Dog Health

Dog Health

Uncover dog breed-specific health information, including common hereditary and health concerns, prevention tactics, and breakthroughs in treatments. Read our dog health articles below.

Dog Articles

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When an easy-to-use and inexpensive DNA genetic test for centronuclear myopathy (CNM) became available in 2005, it seemed only a matter of years before the debilitating muscle disease in Labrador Retrievers would begin to fade away.

Canine lymphoma is one of the five most common cancers in dogs. Among the affected breeds, German Shepherd Dogs are considered at high risk.

Cancer, often described as renegade cells growing out of control, is the leading cause of disease related death in dogs. When a dog is diagnosed with cancer, an owner faces uncertainty about the long-term prognosis.

Swedish researchers count Golden Retrievers among eight breeds in which 10 percent or more of adult dogs have low blood immunoglobulin A (IgA) levels.

A search for a Great Dane puppy for her daughter led Sabrina Wowdzia of Red Deer, Alberta, Canada, to a 4-month-old mantle female, the last in a litter of nine to go to a home.

Breeding Labrador Retrievers is a labor of love for veterinarian Phyllis Giroux of Goldvein, Virginia.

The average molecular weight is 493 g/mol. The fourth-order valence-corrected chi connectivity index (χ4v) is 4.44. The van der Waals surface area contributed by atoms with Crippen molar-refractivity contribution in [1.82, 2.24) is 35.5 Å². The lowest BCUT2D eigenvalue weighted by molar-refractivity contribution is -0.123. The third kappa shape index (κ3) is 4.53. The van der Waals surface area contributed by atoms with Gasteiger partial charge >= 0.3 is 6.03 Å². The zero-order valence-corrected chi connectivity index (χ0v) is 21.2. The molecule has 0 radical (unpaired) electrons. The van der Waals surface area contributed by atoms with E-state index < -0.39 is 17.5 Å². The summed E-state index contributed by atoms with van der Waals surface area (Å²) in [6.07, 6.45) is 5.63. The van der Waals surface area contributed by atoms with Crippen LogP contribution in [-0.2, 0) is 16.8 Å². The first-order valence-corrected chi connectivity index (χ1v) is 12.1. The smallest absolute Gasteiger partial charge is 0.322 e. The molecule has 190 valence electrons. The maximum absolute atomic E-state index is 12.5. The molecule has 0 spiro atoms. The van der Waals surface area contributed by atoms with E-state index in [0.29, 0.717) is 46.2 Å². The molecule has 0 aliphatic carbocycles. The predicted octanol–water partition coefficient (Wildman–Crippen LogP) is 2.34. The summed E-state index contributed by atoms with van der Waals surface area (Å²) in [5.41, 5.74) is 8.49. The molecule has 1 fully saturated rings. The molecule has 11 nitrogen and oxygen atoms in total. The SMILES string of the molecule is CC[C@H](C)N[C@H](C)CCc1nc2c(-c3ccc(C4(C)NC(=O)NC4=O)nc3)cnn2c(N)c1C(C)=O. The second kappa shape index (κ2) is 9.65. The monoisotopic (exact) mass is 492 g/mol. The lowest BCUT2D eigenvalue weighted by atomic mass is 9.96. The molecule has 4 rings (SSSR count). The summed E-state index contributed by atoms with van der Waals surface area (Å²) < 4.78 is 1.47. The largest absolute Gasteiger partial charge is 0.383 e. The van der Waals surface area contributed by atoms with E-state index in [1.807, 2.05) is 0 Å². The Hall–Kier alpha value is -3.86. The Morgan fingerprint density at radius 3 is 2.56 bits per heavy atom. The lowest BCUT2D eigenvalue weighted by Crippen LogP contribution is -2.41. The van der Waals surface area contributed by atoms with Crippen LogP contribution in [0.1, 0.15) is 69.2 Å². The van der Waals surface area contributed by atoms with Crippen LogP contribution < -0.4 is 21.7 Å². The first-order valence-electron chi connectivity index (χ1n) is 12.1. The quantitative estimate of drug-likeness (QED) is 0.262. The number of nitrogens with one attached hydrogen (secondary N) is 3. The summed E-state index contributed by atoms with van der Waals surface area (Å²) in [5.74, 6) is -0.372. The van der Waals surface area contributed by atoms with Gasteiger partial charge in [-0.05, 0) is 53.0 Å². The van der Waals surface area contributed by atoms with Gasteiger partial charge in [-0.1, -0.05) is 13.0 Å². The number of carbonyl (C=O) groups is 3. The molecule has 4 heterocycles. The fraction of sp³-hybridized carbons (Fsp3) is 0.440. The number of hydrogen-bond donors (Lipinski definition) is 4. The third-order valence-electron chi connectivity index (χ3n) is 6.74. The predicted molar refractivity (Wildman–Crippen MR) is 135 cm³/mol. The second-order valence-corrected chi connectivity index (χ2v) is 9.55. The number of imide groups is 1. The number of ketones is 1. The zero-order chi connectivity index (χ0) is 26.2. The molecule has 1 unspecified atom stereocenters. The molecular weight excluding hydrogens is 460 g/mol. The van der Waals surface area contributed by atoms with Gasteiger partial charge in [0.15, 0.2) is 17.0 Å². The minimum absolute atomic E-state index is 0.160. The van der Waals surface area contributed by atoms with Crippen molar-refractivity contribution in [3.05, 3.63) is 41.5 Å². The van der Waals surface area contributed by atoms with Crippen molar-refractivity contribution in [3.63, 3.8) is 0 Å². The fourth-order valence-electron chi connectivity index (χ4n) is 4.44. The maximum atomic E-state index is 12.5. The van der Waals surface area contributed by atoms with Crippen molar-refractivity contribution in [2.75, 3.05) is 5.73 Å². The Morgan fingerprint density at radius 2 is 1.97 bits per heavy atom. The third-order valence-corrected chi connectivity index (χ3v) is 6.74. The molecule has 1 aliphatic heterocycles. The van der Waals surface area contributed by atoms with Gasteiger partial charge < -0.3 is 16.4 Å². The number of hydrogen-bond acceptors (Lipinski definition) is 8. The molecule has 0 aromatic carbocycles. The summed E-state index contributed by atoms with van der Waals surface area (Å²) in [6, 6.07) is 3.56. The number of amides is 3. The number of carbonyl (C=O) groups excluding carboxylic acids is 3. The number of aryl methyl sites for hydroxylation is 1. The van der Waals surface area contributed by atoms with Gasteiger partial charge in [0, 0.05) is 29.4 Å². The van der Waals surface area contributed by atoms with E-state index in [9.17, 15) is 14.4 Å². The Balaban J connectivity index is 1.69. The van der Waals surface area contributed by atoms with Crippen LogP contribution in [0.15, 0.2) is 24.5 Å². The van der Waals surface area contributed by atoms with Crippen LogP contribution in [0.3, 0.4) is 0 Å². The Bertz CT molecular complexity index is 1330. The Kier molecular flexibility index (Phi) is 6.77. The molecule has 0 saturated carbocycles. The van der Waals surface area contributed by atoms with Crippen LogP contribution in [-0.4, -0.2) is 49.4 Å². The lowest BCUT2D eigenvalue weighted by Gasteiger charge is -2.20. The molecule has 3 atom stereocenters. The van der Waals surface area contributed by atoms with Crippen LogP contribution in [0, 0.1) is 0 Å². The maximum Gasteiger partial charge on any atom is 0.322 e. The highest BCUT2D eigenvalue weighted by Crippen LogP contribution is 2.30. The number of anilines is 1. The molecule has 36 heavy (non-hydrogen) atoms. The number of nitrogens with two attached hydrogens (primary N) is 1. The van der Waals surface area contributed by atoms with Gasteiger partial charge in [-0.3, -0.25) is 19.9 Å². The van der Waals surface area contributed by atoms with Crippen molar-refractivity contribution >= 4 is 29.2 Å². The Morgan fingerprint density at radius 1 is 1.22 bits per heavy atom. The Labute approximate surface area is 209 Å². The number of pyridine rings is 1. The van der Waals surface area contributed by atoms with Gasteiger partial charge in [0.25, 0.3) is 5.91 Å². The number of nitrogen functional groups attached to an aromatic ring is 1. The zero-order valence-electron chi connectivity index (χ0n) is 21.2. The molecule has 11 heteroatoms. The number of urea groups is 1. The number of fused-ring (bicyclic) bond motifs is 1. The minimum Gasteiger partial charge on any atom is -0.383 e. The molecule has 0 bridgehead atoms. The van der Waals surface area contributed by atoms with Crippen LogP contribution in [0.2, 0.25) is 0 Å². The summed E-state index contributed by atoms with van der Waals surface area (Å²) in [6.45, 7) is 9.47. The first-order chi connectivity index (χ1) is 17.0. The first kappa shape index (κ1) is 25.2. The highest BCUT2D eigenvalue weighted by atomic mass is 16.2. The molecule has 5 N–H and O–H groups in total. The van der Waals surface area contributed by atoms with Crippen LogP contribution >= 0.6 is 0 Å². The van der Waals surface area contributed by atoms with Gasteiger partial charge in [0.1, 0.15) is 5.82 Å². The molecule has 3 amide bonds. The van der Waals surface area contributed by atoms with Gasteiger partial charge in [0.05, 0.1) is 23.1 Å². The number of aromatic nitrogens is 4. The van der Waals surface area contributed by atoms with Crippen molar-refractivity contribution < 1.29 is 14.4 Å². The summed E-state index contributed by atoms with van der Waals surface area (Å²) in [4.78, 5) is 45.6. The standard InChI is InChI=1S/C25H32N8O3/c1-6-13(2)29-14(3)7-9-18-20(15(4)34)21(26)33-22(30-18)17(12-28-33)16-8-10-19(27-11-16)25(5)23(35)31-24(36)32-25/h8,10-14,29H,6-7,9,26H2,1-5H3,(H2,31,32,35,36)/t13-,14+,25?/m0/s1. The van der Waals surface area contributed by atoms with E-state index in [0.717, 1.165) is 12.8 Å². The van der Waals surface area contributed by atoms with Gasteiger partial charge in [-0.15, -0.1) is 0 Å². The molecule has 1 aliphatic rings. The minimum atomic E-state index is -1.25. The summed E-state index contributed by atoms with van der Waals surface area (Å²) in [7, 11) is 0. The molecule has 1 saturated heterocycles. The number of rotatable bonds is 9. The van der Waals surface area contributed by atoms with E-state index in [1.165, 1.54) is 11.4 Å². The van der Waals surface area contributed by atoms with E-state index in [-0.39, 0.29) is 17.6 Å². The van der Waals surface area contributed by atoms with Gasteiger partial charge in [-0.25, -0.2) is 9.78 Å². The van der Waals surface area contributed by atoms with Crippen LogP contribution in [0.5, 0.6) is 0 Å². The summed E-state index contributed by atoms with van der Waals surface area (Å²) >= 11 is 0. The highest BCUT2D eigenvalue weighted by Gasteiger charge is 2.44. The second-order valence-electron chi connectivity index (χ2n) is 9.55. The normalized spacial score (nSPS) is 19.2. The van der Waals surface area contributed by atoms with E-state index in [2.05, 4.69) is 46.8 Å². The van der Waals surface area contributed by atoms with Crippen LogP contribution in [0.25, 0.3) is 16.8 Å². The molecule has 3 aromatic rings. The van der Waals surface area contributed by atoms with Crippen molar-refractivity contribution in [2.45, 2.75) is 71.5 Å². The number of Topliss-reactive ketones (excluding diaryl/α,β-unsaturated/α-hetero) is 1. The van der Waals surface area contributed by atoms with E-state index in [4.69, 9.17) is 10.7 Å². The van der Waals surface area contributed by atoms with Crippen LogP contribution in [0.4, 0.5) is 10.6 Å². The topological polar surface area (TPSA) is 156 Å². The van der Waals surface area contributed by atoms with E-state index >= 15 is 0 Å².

“Tala,” a singleton Siberian Husky puppy, was only 2 weeks old when breeder Jessica Breinholt of Coalville, Utah, realized the puppy always left a wet spot on her clothing when she held her.

Though Poodles are not considered a high-risk breed for the autoimmune disease immune-mediated hemolytic anemia (IMHA), the disorder does occur in all three varieties.

When pain and lameness in the rear legs struck her 12-week-old mantle Great Dane puppy, "Erik," Mari Lindland was heartbroken.

“Georgia” was an eight-time Master Agility Champion (MACH) when she was diagnosed with hemangiosarcoma on Sept. 10, 2014.

Most Dalmatian enthusiasts are proud to tell you that their breed is a healthy, long-lived one. The Dalmatian Club of America (DCA) plans to keep it that way.

Swollen, painful masticatory (chewing) muscles and an inability to open the mouth are clinical signs of the rare disorder masticatory muscle myositis (MMM).